It was May 7, 2014, an overcast Wednesday in Washington DC, and all the major breakfast shows were leading with the same harrowing tale. Thousands of miles away, in a remote Nigerian town called Chibok, 276 schoolgirls had been kidnapped from their dormitory on the night before their final exams. They’d been dozing on bunk beds, studying notes, or reading the Bible by flashlight.
They were high-school seniors, a few hours of test questions from graduating as some of the only educated young women in an impoverished region where most girls never learned to read.
Then a group of militants barged in, bundled them onto trucks, and sped into the forest. The students had become captives of a little-known terrorist group called Boko Haram, which filled its ranks by abducting children. The girls’ parents chased after them on motorbikes and on foot until the trail went cold.
For weeks, few people seemed to notice. The schoolgirls looked set to be forgotten, new entries on a long list of stolen youth. But this time, something mysterious aligned inside the algorithms that power the attention economy.
A small band of Nigerian activists on Twitter coined a hashtag calling for the hostages’ immediate release. Through the unpredictable pinball mechanics of social media, it shot out from West Africa and into the celebrity-sphere, boosted by Hollywood and hip-hop royalty, then captured the global imagination.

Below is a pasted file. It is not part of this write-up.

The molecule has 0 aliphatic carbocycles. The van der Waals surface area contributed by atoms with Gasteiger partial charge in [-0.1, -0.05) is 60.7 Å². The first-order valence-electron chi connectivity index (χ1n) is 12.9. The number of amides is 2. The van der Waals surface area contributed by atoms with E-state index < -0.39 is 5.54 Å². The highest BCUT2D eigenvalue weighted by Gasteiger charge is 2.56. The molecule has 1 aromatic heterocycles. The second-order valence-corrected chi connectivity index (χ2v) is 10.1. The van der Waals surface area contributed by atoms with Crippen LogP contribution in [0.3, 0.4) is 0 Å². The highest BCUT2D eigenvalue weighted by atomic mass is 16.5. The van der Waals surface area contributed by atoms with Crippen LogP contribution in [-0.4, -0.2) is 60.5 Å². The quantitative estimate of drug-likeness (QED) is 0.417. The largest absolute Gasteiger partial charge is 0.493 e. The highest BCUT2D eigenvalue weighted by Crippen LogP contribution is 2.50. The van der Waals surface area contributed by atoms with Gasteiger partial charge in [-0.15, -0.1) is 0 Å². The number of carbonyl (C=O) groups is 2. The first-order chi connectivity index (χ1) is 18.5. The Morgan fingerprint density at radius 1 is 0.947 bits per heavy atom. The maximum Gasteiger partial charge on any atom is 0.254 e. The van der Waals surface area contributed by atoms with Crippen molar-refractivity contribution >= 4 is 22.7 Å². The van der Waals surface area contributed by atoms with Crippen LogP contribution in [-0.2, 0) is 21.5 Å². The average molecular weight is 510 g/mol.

People all over the world began tweeting the same clarion call: #BringBackOurGirls. The network news channels found the story irresistible. Anchors choked up retelling a tragic sequence of events that seemed to connect the world’s richest and poorest people through the universal pain of parental loss. Here was a chance to take part in the crowdsourced liberation of more than two hundred innocent victims terrorized for their determination to learn.
Watching the news reports upstairs in the White House, Michelle Obama felt the same wrench of empathy that millions of others would express online: Those could be my daughters. She dialed her chief of staff. “I think I want to do this,” she said. “I want to do this.”
Her media team scrambled to choreograph the tweet. Staff hurried office supplies into the White House Diplomatic Room, trial-and-error testing Twitter photos in the same circular reception hall where Franklin Roosevelt once recorded his Fireside Chats. Michelle’s aides fumbled with different-size placards, and tested out sharpies to see how thick the marker should be for legibility on a small screen.
Michelle descended the staircase, rushing to a personal appointment. The motorcade was waiting, but she could do this fast. Standing opposite a portrait of George Washington, she stared intently into the photographer’s lens, gripping a pearly white placard: “#BringBackOurGirls.”
She dashed into her car, while an aide typed up her caption and clicked Tweet: “Our prayers are with the missing Nigerian girls and their families. It’s time to #BringBackOurGirls.—mo”